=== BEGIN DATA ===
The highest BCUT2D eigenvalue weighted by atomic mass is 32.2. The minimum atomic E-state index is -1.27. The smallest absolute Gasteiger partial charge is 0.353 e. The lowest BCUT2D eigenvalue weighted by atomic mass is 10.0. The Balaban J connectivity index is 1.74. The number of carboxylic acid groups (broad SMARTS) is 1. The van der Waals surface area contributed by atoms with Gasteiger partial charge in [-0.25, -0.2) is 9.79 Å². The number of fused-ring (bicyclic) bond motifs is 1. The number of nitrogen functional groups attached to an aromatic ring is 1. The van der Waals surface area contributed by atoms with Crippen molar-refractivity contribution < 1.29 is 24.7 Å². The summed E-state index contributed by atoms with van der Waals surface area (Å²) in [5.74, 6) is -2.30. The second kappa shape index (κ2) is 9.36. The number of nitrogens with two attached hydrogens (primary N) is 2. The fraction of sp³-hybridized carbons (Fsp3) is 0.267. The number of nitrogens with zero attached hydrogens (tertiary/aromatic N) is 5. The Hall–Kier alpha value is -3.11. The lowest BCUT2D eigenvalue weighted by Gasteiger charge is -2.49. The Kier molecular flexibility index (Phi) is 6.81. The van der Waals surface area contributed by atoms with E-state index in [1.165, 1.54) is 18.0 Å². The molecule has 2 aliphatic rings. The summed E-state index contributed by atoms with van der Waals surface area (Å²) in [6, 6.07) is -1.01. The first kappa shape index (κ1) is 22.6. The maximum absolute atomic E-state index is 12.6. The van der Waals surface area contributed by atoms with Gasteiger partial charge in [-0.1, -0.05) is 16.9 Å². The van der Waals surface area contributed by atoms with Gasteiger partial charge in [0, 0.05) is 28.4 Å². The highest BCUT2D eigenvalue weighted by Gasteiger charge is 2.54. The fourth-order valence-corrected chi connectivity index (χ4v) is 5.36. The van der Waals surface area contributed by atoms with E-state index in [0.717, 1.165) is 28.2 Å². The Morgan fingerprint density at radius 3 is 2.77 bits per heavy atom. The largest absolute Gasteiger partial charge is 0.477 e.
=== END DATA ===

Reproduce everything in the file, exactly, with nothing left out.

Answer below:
The highest BCUT2D eigenvalue weighted by atomic mass is 32.2. The minimum atomic E-state index is -1.27. The smallest absolute Gasteiger partial charge is 0.353 e. The lowest BCUT2D eigenvalue weighted by atomic mass is 10.0. The Balaban J connectivity index is 1.74. The number of carboxylic acid groups (broad SMARTS) is 1. The van der Waals surface area contributed by atoms with Gasteiger partial charge in [-0.25, -0.2) is 9.79 Å². The number of fused-ring (bicyclic) bond motifs is 1. The number of nitrogen functional groups attached to an aromatic ring is 1. The van der Waals surface area contributed by atoms with Crippen molar-refractivity contribution < 1.29 is 24.7 Å². The summed E-state index contributed by atoms with van der Waals surface area (Å²) in [5.74, 6) is -2.30. The second kappa shape index (κ2) is 9.36. The number of nitrogens with two attached hydrogens (primary N) is 2. The fraction of sp³-hybridized carbons (Fsp3) is 0.267. The number of nitrogens with zero attached hydrogens (tertiary/aromatic N) is 5. The Hall–Kier alpha value is -3.11. The lowest BCUT2D eigenvalue weighted by Gasteiger charge is -2.49. The Kier molecular flexibility index (Phi) is 6.81. The van der Waals surface area contributed by atoms with E-state index in [1.165, 1.54) is 18.0 Å². The molecule has 2 aliphatic rings. The summed E-state index contributed by atoms with van der Waals surface area (Å²) in [6, 6.07) is -1.01. The first kappa shape index (κ1) is 22.6. The maximum absolute atomic E-state index is 12.6. The van der Waals surface area contributed by atoms with Gasteiger partial charge in [-0.1, -0.05) is 16.9 Å². The van der Waals surface area contributed by atoms with Gasteiger partial charge in [0, 0.05) is 28.4 Å². The highest BCUT2D eigenvalue weighted by Gasteiger charge is 2.54. The fourth-order valence-corrected chi connectivity index (χ4v) is 5.36. The van der Waals surface area contributed by atoms with E-state index in [0.717, 1.165) is 28.2 Å². The Morgan fingerprint density at radius 3 is 2.77 bits per heavy atom. The largest absolute Gasteiger partial charge is 0.477 e.